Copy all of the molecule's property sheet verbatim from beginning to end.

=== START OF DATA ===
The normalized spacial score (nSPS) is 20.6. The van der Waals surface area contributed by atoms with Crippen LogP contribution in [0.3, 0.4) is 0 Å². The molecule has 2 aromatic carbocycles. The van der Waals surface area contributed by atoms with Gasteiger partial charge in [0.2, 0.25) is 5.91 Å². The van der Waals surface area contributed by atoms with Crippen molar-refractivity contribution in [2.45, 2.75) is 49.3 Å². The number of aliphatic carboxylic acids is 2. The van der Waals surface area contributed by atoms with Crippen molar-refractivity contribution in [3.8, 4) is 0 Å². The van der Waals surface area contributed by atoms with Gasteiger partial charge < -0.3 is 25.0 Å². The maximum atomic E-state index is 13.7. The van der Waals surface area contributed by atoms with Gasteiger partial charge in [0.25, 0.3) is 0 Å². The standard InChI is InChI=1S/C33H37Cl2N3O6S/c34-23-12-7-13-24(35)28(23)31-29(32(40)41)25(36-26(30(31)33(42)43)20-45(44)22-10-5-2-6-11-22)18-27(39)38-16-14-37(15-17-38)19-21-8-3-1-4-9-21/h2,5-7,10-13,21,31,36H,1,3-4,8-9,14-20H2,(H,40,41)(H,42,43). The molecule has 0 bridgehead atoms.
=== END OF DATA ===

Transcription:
The normalized spacial score (nSPS) is 20.6. The van der Waals surface area contributed by atoms with Crippen LogP contribution in [0.3, 0.4) is 0 Å². The molecule has 2 aromatic carbocycles. The van der Waals surface area contributed by atoms with Gasteiger partial charge in [0.2, 0.25) is 5.91 Å². The van der Waals surface area contributed by atoms with Crippen molar-refractivity contribution in [2.45, 2.75) is 49.3 Å². The number of aliphatic carboxylic acids is 2. The van der Waals surface area contributed by atoms with Crippen molar-refractivity contribution in [3.8, 4) is 0 Å². The van der Waals surface area contributed by atoms with Gasteiger partial charge < -0.3 is 25.0 Å². The maximum atomic E-state index is 13.7. The van der Waals surface area contributed by atoms with Gasteiger partial charge in [0.25, 0.3) is 0 Å². The standard InChI is InChI=1S/C33H37Cl2N3O6S/c34-23-12-7-13-24(35)28(23)31-29(32(40)41)25(36-26(30(31)33(42)43)20-45(44)22-10-5-2-6-11-22)18-27(39)38-16-14-37(15-17-38)19-21-8-3-1-4-9-21/h2,5-7,10-13,21,31,36H,1,3-4,8-9,14-20H2,(H,40,41)(H,42,43). The molecule has 0 bridgehead atoms.